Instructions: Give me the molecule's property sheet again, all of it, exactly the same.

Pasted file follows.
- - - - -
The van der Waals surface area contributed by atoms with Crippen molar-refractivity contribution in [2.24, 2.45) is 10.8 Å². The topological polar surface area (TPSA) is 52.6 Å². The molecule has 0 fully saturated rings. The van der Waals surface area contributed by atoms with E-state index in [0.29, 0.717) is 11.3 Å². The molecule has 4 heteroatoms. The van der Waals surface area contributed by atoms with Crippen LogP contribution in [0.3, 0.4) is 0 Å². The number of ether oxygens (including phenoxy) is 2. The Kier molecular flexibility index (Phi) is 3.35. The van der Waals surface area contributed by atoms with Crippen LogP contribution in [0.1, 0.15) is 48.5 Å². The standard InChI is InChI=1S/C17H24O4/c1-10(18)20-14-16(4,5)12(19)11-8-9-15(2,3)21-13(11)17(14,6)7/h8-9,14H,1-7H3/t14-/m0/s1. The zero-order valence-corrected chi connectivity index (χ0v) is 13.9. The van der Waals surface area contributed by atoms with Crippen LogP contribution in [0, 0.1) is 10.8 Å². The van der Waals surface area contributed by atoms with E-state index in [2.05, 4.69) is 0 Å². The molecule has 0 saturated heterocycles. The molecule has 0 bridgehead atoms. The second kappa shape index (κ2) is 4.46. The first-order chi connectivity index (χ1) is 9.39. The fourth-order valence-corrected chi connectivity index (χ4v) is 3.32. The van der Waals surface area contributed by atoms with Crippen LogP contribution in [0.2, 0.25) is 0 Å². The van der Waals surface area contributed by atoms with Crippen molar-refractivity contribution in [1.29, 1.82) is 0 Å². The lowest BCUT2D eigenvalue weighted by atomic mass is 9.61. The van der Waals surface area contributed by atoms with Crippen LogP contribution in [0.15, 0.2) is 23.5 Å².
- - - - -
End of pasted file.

The van der Waals surface area contributed by atoms with Crippen molar-refractivity contribution in [2.24, 2.45) is 10.8 Å². The topological polar surface area (TPSA) is 52.6 Å². The molecule has 0 fully saturated rings. The van der Waals surface area contributed by atoms with E-state index in [0.29, 0.717) is 11.3 Å². The molecule has 4 heteroatoms. The van der Waals surface area contributed by atoms with Crippen LogP contribution in [0.3, 0.4) is 0 Å². The number of ether oxygens (including phenoxy) is 2. The Kier molecular flexibility index (Phi) is 3.35. The van der Waals surface area contributed by atoms with Crippen LogP contribution in [0.1, 0.15) is 48.5 Å². The standard InChI is InChI=1S/C17H24O4/c1-10(18)20-14-16(4,5)12(19)11-8-9-15(2,3)21-13(11)17(14,6)7/h8-9,14H,1-7H3/t14-/m0/s1. The zero-order valence-corrected chi connectivity index (χ0v) is 13.9. The van der Waals surface area contributed by atoms with Crippen LogP contribution in [0, 0.1) is 10.8 Å². The van der Waals surface area contributed by atoms with E-state index in [2.05, 4.69) is 0 Å². The molecule has 0 saturated heterocycles. The molecule has 0 bridgehead atoms. The second kappa shape index (κ2) is 4.46. The first-order chi connectivity index (χ1) is 9.39. The fourth-order valence-corrected chi connectivity index (χ4v) is 3.32. The van der Waals surface area contributed by atoms with Crippen LogP contribution in [0.2, 0.25) is 0 Å². The van der Waals surface area contributed by atoms with Crippen molar-refractivity contribution in [1.29, 1.82) is 0 Å². The lowest BCUT2D eigenvalue weighted by atomic mass is 9.61. The van der Waals surface area contributed by atoms with Crippen LogP contribution in [0.15, 0.2) is 23.5 Å².